This book is about Leo Graf, an engineer who is brought up to a space facility above the planet Rodeo.  It has about 1300 inhabitants, a thousand of which are quaddies, genetically engineered humans who have four arms, two where they’re legs are supposed to be.  This gives them the ability to be very agile in zero gravity.  They are resistant to muscular atrophying and are very strong.  They are also indoctrinated to be highly skilled technicians subservient to the corporation that exploits their labor.  Leo is there to give advanced welding training to the quaddies.  He finds himself appalled that the corporation treats them as property, and eventually leads the quaddies into a revolt against their oppressors.

The characters felt two-dimensional.  I never really felt like I was in the heads of any of them.  The closest I came was to Silver, a quaddie hydroponics tech who helps lead the revolt.  She had a little more of a character arc than the rest, going from subservience to questioning in a rather realistic way.  I could never get into Leo’s head.  He’s a nice, smart guy but I couldn’t muster up any emotional attachment toward him.  And the bad guy, Bruce Van Atta, was very one-dimensional.  He’s pure, stereotypical corporate slime with absolutely no redeeming qualities.  He never questions his motives or actions.  He was so stereotypical that he became cartoonish.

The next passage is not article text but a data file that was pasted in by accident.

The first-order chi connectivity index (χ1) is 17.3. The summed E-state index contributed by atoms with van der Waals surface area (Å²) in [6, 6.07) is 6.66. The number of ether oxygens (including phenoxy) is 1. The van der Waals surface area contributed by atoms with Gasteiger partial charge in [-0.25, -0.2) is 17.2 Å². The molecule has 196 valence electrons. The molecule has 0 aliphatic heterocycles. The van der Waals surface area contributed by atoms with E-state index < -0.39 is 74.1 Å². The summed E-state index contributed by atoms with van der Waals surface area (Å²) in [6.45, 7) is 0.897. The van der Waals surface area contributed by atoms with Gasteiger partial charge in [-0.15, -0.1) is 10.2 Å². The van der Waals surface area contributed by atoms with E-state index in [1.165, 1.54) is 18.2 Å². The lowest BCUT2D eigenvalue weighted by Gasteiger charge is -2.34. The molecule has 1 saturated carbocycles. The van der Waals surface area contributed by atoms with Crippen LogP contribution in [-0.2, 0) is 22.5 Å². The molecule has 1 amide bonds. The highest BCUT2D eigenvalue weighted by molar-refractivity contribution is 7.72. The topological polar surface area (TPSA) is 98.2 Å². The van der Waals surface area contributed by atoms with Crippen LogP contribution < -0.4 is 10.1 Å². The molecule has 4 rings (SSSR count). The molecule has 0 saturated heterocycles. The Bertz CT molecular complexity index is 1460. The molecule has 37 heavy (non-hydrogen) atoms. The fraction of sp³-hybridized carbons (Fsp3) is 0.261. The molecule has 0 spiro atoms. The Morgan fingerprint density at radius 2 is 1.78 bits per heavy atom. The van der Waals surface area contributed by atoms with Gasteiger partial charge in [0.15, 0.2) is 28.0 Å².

I thought the writing was sufficient: not much prose, but the dialogue was fairly realistic.  Her writing was definitely better in her later books.  The world-building was good.  The space station and the quaddies were explained well.  I bought into the premise easily.  I actually became invested in the revolt and found myself a little more interested once it happened.  But I never felt fully invested in the book.  And the message of the book is good: you can’t treat people like property or assets, even if they’re different than you, or in this case, genetically modified.